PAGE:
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Evolving Tech & Safety Concerns

Did you see the Super Bowl commercial with the Tesla driving past a stopped school bus
with the stop arm extended and running over demonstration dolls that replicated children? It aired regionally to select audiences in California, Florida, Georgia, Texas, and Washington, D.C.

My first reaction was how is this possible? You would think a major electric vehicle manufacturer like Tesla would have figured this out already, but it seems to be a glaring issue in the auto pilot software. Telsa’s Full Self Driving (FSD) software doesn’t appear to always recognize children in loading and unloading zone.

The software, which is technically still in beta, is supposed to detect and avoid obstacles and other vehicles A software expert claims otherwise, noting that a Tesla using FSD cannot differentiate between a school bus or a garbage truck with its hazards on.

The software expert, Dan O’Dowd, and his organization the Dawn Project are behind the commercial. The goal of the Dawn Project is “making computers safe for humanity,” according to its website. The organization also ran a Super Bowl ad last year, highlighting the case of a 17-year-old North Carolina boy, who was struck by a Tesla after exiting his school bus last March.

It’s a cautionary tale of how technology isn’t always a full proof solution. Cars don’t fully drive themselves, at least not yet. But even when you leave driving solely in the driver’s hands, safety concerns arise.

Distracted driving remains one of the biggest safety concerns impacting student lives. According to the National Highway Traffic Safety Administration (NHTSA), distracted-driving crashes accounted for 8 percent of all fatal crashes, 14 percent of injury crashes and 13 percent of all police-reported motor vehicle traffic crashes in 2021.

Last month, Ryan Gray interviewed O’Dowd, who is also the CEO of Green Hills Software. He shared that he and his team at the Dawn Project have run tests of Teslas operating near school buses. O’Dowd said these tests show that a Tesla using FSD often failed to stop for and hit mannequins placed in the roadway to simulate the presence of children. Read more at stnonline.com/go/ia.

Autonomous driving technology for consumers will continue to evolve, and 2024 is expected to see significant advancements in this area. While fully autonomous vehicles are not yet available, we can anticipate more sophisticated advanced driver assistance systems becoming standard in new cars as well as school buses.

According to a 2022 report by Statista, the number of connected vehicles in the U.S. is expected to top 150 million by 2025, up from the current 84 million. Although many benefits come with driving a connected car (5G wireless connectivity to enable self-driving capabilities, advanced navigation systems, and fewer road accidents being a few of them), the increasing amount of software in vehicles has also led to heightened cybersecurity concerns.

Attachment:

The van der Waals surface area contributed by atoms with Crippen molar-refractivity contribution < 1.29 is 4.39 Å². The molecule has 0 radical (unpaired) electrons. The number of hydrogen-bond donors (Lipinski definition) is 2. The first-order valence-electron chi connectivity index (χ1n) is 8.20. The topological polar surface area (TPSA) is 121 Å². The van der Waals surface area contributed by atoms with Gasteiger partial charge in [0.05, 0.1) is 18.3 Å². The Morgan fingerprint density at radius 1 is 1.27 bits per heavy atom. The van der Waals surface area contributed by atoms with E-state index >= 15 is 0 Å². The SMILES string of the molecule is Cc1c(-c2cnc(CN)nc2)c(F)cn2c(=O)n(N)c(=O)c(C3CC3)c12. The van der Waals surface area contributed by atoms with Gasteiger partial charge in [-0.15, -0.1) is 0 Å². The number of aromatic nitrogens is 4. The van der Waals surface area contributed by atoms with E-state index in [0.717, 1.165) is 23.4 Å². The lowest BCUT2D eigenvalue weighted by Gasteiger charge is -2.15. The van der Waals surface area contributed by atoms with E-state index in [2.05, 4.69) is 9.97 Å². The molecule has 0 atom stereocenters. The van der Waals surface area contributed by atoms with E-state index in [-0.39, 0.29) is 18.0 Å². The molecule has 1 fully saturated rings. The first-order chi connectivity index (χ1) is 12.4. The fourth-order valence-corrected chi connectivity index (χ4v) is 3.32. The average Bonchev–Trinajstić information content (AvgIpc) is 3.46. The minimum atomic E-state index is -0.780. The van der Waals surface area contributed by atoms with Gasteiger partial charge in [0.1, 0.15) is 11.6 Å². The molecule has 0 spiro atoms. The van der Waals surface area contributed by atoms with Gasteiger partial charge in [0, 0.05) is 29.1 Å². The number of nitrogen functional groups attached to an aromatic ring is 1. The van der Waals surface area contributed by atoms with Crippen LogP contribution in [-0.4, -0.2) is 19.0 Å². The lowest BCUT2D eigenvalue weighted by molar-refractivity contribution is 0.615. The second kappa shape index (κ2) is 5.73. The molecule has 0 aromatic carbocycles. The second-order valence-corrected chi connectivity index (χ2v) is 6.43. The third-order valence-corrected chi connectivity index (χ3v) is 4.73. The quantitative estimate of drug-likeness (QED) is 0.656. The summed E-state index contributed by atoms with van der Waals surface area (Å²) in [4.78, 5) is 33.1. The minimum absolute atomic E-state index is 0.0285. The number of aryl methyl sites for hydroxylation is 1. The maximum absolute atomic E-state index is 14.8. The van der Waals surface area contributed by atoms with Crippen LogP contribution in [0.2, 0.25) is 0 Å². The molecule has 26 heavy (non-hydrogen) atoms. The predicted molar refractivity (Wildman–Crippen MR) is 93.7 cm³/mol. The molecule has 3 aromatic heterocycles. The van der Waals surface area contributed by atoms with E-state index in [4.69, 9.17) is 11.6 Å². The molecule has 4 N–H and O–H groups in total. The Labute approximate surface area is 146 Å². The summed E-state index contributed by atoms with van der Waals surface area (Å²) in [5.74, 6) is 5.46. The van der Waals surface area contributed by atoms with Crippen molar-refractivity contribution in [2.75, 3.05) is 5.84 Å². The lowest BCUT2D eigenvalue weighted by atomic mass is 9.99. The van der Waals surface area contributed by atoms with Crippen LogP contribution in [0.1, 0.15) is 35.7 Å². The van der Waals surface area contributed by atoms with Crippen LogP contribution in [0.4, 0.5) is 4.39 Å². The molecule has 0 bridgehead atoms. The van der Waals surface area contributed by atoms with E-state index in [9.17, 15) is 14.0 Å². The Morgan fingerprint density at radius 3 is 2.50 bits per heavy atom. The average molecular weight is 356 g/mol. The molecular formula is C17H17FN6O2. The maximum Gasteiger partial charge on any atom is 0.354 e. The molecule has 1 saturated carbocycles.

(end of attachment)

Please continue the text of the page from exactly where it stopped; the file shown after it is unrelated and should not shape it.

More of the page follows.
Soon, we will begin to see Level 3 and Level 4 autonomous vehicles, where human intervention is minimal or not required in certain conditions. These systems claim to enhance safety and reduce accidents, but consider the tests performed by the Dawn Project. This appears to me that a major flaw may exist in the software. Also, keep in mind this is one carmaker, and many more are launching or have launched autonomous driving technology and features.

Also keep in mind that NHTSA has at least 41 open investigations into Tesla for its autopilot system, which is a precursor to the FSD mode and still requires human supervision. Tesla recalled over 2 million vehicles in the U.S. in December to install new safeguards in FSD mode, and Transport Canada said another 193,000 vehicles will be recalled there.

There are a lot of exciting trends on the horizon around technology. School transportation operators must remain updated on the trends in consumer and commercial vehicles that could impact safety and efficiency.

The integration of technology into vehicles goes beyond the engine and safety features. Connected vehicles are becoming the new norm, with advanced systems, vehicle-to-everything (V2X) communication and seamless connectivity.

School bus drivers share the road with many different types of vehicles and technology will continue to evolve. This industry must be prepared to change and adapt so it doesn’t become obsolete. Keep innovating your school transportation operations because the students and families we support count on us every school day.

Editor’s Note: As reprinted in the March 2024 issue of School Transportation News.

Related: (STN Podcast 198) Talk About It: School Bus vs. Tesla in Super Bowl Ad & Top-Level Superintendent Convos
Related: Super Bowl Ad Slams Tesla’s Full-Self Driving Mode Used Around School Buses
Related: New York Pushes Forward with Electric School Bus Mandate Despite Opposition
Related: National School Bus Inspection Training Adds Electric Bus, High-Voltage Safety Expertise

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